Film festival features “Swing Shift” on May 15

Also coming up is a showing of “Swing Shift,” a World War II movie starring Goldie Hawn and Kurt Russell as California aircraft production workers who find romance on the Home Front.

This is the last in a series of historical films shown on the Red Oak Victory this spring.  The 1984 movie will be screened at 7 p.m. Thursday, May 15. Admission is $5.

More to see at historical park

The Rosie the Riveter/World War II Home Front National Historical Park offers a full schedule of ongoing programs. For example, films are shown in the visitors center theater every day.

Rosie the Riveter park visitor center on opening day in 2012. Permanent exhibits will be unveiled May 24.

Rosie the Riveter park visitor center on opening day in 2012. The center’s historical exhibits have been refreshed this spring.

Visitor center docents present programs covering many World War II themes, including the Japanese American internment, food rationing, the African American war experience, toys of the 1940s, dogs for defense and more.

On Fridays, visitors have the opportunity to meet real-life Rosies and hear their stories. “Rosie Meet and Greet” is scheduled from 10 a.m. to noon and 1 to 2 p.m. in the visitors center.

The park visitor center, located behind the historic Ford Assembly Building, is open daily, 10 a.m. – 5 p.m. at 1414 Harbour Way South, Richmond.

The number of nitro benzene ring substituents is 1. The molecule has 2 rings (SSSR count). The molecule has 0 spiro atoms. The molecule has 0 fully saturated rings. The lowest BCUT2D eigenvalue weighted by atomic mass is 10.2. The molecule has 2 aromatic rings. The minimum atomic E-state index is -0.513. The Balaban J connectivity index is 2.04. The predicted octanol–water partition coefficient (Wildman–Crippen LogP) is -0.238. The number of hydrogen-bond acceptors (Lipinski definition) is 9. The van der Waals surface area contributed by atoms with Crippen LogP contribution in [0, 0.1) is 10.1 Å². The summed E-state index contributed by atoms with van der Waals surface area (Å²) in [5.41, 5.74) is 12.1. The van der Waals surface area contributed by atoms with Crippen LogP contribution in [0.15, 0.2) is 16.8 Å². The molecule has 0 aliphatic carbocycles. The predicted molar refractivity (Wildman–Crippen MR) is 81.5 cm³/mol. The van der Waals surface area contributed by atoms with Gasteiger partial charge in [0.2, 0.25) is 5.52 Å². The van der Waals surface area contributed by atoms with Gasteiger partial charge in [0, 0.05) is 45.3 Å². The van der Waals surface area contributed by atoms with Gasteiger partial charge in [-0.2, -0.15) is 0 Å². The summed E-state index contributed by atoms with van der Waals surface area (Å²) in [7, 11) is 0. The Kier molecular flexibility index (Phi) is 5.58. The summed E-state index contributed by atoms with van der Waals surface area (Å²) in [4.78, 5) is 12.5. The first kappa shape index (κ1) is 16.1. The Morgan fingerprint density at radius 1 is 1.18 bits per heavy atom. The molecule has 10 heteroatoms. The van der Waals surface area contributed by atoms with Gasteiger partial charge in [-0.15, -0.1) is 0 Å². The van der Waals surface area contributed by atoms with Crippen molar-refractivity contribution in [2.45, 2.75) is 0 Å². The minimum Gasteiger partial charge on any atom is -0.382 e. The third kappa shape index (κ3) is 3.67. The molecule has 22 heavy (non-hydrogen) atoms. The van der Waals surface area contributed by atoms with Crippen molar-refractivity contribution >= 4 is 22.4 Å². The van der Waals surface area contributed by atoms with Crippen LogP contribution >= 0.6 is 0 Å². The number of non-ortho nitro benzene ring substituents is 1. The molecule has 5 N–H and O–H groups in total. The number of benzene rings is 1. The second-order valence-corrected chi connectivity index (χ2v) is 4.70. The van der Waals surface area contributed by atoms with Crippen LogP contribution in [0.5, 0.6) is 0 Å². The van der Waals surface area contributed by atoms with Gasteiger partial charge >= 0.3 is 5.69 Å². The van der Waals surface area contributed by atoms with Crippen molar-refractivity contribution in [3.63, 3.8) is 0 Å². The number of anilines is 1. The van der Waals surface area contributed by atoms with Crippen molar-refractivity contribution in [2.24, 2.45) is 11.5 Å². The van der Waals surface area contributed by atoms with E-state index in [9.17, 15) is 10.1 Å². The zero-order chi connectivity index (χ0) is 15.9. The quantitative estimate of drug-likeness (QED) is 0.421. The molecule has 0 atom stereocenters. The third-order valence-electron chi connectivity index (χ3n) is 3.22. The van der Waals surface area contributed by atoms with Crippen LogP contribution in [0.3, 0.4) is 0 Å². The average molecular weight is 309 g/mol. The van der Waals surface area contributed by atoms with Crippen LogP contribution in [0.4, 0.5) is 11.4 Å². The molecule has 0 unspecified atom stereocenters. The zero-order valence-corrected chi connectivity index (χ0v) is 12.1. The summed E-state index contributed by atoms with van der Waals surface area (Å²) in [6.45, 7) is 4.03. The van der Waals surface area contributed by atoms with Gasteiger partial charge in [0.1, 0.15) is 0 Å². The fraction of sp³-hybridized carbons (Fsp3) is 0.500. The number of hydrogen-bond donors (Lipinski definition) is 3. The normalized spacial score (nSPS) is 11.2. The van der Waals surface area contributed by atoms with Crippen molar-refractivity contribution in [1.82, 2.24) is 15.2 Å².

For more information: (510) 232-5050 x0, or visit the park Web site.

Home Front quilt show at Richmond museum

The Richmond Museum of History in downtown Richmond is exhibiting the Quilts of the World War II Home Front through June 6. Admission is $5.

Quilting expert Mary Mashuta will present “A Conversation about Story Quilts” from 2 to 4 p.m. Sunday, May 18, at the museum, 400 Nevin Ave., Richmond. The program is included with the admission fee.

For more information, call 510-235-7387 or visit the museum’s Web site.

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As World War II ended 65 years ago, Henry J. Kaiser Led the National Drive to Collect Millions of Pounds of Clothes for Overseas War Relief

posted on May 26, 2010

By Tom Debley
Director of Heritage Resources

Sixty-five years ago Friday, May 28, the New York Times reported that Henry J. Kaiser, as national chairman of the United National Clothing Collection, had announced that more than 125 million pounds had been gathered on the way to a 150-million-pound goal for overseas war relief.